October 8 lunar eclipse as captured by Erin Mohr Bianco in Maryland.
Ordinarily, the Carolina Meadows golf course is deserted after dark. An exception occurred on October 8 during the cool, clear, pre-dawn hours. Then, as one approached the golf course, one could hear muffled voices and see shadows, single, in pairs or small groups, all of them looking up at the sky. These were CM residents, some in street clothes, some in bathrobe and slippers, some standing and some sitting on benches. They had come to see the big show: a complete eclipse of the Moon—and a Red Moon to boot. The clouds stayed away and the viewing was perfect.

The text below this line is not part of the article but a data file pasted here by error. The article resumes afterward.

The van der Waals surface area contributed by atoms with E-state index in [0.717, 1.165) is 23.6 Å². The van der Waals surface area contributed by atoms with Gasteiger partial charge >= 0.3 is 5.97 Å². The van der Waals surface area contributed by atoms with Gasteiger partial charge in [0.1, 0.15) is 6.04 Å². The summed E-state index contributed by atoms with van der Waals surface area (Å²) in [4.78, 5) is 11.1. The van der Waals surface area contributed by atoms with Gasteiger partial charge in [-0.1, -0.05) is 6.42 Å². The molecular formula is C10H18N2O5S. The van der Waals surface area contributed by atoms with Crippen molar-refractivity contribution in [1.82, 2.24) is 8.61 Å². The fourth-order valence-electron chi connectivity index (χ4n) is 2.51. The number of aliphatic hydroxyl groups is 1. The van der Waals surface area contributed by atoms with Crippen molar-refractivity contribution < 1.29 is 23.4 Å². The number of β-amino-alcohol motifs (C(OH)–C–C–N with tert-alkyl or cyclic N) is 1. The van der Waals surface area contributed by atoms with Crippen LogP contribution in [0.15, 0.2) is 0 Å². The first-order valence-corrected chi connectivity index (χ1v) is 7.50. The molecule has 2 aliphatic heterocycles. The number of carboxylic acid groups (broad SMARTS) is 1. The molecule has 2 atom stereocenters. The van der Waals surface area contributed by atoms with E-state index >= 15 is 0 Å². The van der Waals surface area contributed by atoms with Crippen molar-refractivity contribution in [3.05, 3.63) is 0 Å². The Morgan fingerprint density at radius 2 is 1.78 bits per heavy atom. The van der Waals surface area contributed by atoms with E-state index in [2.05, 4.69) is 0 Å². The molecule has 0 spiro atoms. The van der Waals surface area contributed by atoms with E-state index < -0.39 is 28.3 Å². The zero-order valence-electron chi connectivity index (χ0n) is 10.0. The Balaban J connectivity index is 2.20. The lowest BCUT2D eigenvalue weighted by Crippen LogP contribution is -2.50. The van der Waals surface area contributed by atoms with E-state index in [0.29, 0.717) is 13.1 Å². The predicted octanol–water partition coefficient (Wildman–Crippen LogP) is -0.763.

Many of the CM residents who went out that early morning may have learned of the event from a message I had posted on MeadowTalk, the CM residents’ electronic bulletin board. I try to keep up with internet reports of celestial comings and goings; and when something interesting is about to happen, I post a MeadowTalk message indicating the best viewing time and location. Then, the next day, I look for pictures of the event from around the world and post these for the benefit of those who got tangled in the bed sheets and did not manage to make it outside to see the real thing. It has been surprising to me to learn how many people enjoy this kind of astronomy—without instruments and without math. They are obviously seduced by the wonder of the sky at night, always familiar and always changing, just as it was witnessed many thousands of years ago by our ancestors.